Physical Sciences, Math and Engineering

A student works in the Student Creativity Center in Engineering’s Boelter Hall.

If you have a talent for numbers or like to take things apart — either with your hands or your imagination — this may be your field. Majors in physical sciences, math or engineering could give you the opportunity to explore our world, solve infrastructure and technology problems and improve human lives.

Academic Majors and Minors

Here are some of the majors and minors available in this field of study:

Most Popular Majors

  • Applied Mathematics
  • Biochemistry
  • Computer Science
  • Electrical Engineering
  • Mathematics
  • Mechanical Engineering
  • Statistics

Trending Majors

  • Aerospace Engineering
  • Astrophysics
  • Chemical Engineering
  • Climate Science
  • Financial/Actuarial Mathematics
  • Geology
  • Mathematics for Teaching

Intriguing Majors

  • Accounting
  • Bioinformatics
  • Earth and Environmental Science
  • Geophysics
  • Planetary Physics
  • Teaching Secondary Mathematics

in the world for mathematics

Academic Ranking of World Universities (2023)

in the world for computer science and engineering

Academic Ranking of World Universities (2023)

Noteworthy Faculty

Here are just a few of the many professors in this field of study who’ve had a remarkable impact in their area of expertise.


A headshot of Professor Andrea Bertozzie

Andrea Bertozzi

Distinguished Professor of Mathematics and Mechanical and Aerospace Engineering

Bertozzi thinks of math as a creative medium that can help solve real-world problems. One of her many projects includes developing algorithms for the deployment of robotic bees to help offset the declining bee population.

A headshot of Professor Henry Burton

Henry V. Burton

Assistant Professor and Civil and Environmental Engineering

Fascinated by structural/earthquake engineering and community resilience, Burton has received three National Science Foundation grants and one National Science CAREER Award to support his research.

A headshot of Professor Andrea Ghez

Andrea Ghez

Professor of Astronomy and Physics

Ghez took the first clear photo of the Milky Way, leading to the discovery of a supermassive black hole at its center and redefining our understanding of how galaxies form.

A headshot of Professor Terence Tao

Terence Tao

Professor of Mathematics

Adept at math from an early age, Tao began attending university-level math courses at the age of nine. In 2006, he was a MacArthur Fellow and winner of the prestigious Fields Medal. He won the Breakthrough Prize in Mathematics in 2014.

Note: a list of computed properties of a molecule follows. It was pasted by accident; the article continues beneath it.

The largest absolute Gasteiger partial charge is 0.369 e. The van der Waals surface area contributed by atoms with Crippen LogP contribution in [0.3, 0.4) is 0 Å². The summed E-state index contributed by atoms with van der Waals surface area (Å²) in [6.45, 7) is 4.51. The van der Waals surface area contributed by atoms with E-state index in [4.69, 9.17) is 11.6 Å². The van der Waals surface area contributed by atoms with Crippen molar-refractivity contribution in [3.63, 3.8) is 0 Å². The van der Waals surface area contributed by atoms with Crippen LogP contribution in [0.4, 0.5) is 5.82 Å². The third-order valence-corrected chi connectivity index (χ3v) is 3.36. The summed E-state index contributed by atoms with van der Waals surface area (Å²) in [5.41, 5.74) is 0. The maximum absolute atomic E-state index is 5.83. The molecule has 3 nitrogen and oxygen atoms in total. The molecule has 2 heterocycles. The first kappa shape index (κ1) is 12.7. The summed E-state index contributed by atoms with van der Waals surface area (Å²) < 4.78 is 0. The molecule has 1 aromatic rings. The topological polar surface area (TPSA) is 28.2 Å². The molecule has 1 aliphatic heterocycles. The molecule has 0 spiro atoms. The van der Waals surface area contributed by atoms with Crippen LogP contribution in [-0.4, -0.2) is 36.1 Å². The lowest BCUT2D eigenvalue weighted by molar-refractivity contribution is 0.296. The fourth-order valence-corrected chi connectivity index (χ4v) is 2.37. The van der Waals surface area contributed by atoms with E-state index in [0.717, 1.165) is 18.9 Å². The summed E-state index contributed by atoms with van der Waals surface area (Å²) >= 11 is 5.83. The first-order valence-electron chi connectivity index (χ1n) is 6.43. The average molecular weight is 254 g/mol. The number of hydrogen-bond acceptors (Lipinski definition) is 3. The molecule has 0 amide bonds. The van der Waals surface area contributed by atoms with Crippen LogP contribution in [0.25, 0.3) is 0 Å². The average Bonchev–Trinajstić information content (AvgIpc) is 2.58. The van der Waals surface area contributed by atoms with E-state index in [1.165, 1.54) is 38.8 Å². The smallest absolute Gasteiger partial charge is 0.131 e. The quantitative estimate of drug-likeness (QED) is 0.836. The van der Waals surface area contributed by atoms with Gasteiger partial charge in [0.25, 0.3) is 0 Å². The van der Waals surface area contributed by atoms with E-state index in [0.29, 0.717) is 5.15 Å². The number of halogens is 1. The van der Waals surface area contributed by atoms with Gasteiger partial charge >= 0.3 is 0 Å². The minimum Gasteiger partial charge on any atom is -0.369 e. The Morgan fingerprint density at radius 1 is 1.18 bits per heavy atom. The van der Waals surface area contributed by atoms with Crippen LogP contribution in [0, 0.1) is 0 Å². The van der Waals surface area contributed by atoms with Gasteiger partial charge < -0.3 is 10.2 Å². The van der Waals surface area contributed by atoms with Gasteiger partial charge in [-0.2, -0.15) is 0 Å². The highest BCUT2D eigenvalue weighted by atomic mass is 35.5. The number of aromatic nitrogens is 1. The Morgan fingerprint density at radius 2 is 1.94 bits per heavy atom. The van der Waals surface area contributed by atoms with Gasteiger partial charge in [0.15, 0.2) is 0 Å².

Notable Alumni

Bruins have achieved great heights in all walks of life — health, sports, entertainment, public service, science and technology, and arts and letters. Here are some alumni in this field of study who have had a noticeable impact on the world.

A headshot of UCLA alum Anna Lee Fisher

Anna Lee Fisher

Chemistry ’71, M.D. ’76, M.S. ’81

Chemist, medical doctor and astronaut

A headshot of UCLA alum Michael Morhaime

Michael Morhaime

Electrical Engineering ’90

Co-founder of Blizzard Entertainment

A headshot of UCLA alum Michael Murphy

Michael Murphy

Geology ’93, M.S. ’97, Ph.D. ’00

Professor of geology, structure and tectonics; Himalayan fault system field researcher

A headshot of UCLA alum Danica McKellar

Danica McKellar

Mathematics ’98

Co-author of the Chayes-McKellar-Winn Theorem, actress and New York Times best-selling author

Growth Careers in the Field

Here are a few examples of areas where this exciting field of study is growing and developing.


More widespread use of statistical analysis to make informed business, healthcare and policy decisions and the increase in available data on the internet for analysis are projected to result in 31% more jobs by 2028.

Environmental Scientists and Specialists

Due to increased public concern for the environment, this field is expected to grow 8% by 2028. Scientists and specialists will be sought out by state and local governments and in industries that hire consultants to analyze environmental issues and develop solutions.

Information Security Analysts